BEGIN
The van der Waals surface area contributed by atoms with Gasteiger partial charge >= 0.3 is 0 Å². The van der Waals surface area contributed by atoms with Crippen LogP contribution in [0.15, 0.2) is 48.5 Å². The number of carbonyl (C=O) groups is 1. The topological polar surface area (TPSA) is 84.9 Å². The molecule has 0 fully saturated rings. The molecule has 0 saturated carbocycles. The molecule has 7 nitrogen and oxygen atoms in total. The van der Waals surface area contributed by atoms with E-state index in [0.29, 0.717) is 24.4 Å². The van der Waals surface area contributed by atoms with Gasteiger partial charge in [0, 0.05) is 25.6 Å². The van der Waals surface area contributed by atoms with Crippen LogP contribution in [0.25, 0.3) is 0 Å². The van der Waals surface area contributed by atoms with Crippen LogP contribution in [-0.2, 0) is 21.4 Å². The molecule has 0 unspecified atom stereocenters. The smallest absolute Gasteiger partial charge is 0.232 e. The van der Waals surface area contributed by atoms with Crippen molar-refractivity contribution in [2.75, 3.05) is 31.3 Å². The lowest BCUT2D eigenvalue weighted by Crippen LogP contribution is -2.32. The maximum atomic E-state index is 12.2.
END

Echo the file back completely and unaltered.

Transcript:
The van der Waals surface area contributed by atoms with Gasteiger partial charge >= 0.3 is 0 Å². The van der Waals surface area contributed by atoms with Crippen LogP contribution in [0.15, 0.2) is 48.5 Å². The number of carbonyl (C=O) groups is 1. The topological polar surface area (TPSA) is 84.9 Å². The molecule has 0 fully saturated rings. The molecule has 0 saturated carbocycles. The molecule has 7 nitrogen and oxygen atoms in total. The van der Waals surface area contributed by atoms with E-state index in [0.29, 0.717) is 24.4 Å². The van der Waals surface area contributed by atoms with Gasteiger partial charge in [0, 0.05) is 25.6 Å². The van der Waals surface area contributed by atoms with Crippen LogP contribution in [0.25, 0.3) is 0 Å². The van der Waals surface area contributed by atoms with Crippen LogP contribution in [-0.2, 0) is 21.4 Å². The molecule has 0 unspecified atom stereocenters. The smallest absolute Gasteiger partial charge is 0.232 e. The van der Waals surface area contributed by atoms with Crippen molar-refractivity contribution in [2.75, 3.05) is 31.3 Å². The lowest BCUT2D eigenvalue weighted by Crippen LogP contribution is -2.32. The maximum atomic E-state index is 12.2.